With negative interest rates looming in more countries, Yobota confirms its platform is fully capable of supporting zero or negative interest rates, with existing clients able to immediately adjust their products should the decision be made.
The announcement comes after the Bank of England questioned how prepared financial institutions are for negative interest rates as policymakers weigh up this action.
The flexible but robust tech capabilities of Yobota’s platform are able to handle unexpected marketplace challenges meaning its clients are already in a position to immediately accommodate any future announcement of zero or negative interest rates. Assurance is provided though the platform’s comprehensive simulation tooling.
Founded in 2016, London-based tech firm Yobota has built a fast, flexible, cloud-native core banking platform that allows clients to create and run innovative financial products. Yobota can fully support product customisations due to its unique system architecture and simulation engine.
James King, Co-founder and COO of Yobota, said: “The banking sector is evolving rapidly, and financial institutions must be prepared to quickly adapt to changing market and regulatory forces. The prospect of negative interest rates is a prime example: technological flexibility will be one of the key competitive advantages for those able to respond seamlessly to these changes.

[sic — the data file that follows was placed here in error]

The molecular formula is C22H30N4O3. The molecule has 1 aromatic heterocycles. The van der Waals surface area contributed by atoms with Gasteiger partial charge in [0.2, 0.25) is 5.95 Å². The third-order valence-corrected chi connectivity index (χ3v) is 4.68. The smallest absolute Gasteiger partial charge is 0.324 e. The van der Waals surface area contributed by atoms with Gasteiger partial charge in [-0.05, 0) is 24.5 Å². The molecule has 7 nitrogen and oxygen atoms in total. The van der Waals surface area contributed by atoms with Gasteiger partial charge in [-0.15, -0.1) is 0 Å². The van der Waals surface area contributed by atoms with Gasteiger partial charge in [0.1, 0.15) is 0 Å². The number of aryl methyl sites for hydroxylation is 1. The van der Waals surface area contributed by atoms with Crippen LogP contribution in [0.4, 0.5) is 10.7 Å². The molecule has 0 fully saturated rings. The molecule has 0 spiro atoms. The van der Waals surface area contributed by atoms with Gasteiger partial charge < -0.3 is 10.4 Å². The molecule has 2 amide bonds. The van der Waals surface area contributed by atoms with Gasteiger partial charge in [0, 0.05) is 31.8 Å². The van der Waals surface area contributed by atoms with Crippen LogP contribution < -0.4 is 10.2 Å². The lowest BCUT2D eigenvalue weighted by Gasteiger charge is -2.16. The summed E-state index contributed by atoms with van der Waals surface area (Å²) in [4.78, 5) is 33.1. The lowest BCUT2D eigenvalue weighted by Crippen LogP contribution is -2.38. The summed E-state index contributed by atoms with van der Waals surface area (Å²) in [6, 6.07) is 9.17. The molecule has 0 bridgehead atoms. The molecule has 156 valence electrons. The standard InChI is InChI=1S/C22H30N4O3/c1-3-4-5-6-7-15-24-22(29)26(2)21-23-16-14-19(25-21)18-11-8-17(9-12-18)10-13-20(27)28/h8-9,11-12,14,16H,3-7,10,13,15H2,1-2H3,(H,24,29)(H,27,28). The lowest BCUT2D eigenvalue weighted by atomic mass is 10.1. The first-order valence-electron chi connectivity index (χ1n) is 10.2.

“The Yobota Platform was designed and built for the 21st Century. After all, we saw negative rates become a reality across several countries during the financial crisis in 2008, and more economies now face the same situation. Crucially, our platform is inherently ready for this situation.”
Ammar Akhtar, Yobota’s Co-founder and CEO, added: “Policymakers are naturally concerned about the impact negative rates could have on financial institutions’ computer systems. A scenario in which tech issues prevent customers from utilising services, or one that risks impeding the soundness of financial firms, is something that everyone is keen to avoid.
“Supporting unforeseen requirements would generally require a huge amount of preparation from financial institutions as their systems are designed to mainly deal with historic trading practices such as positive interest rates.”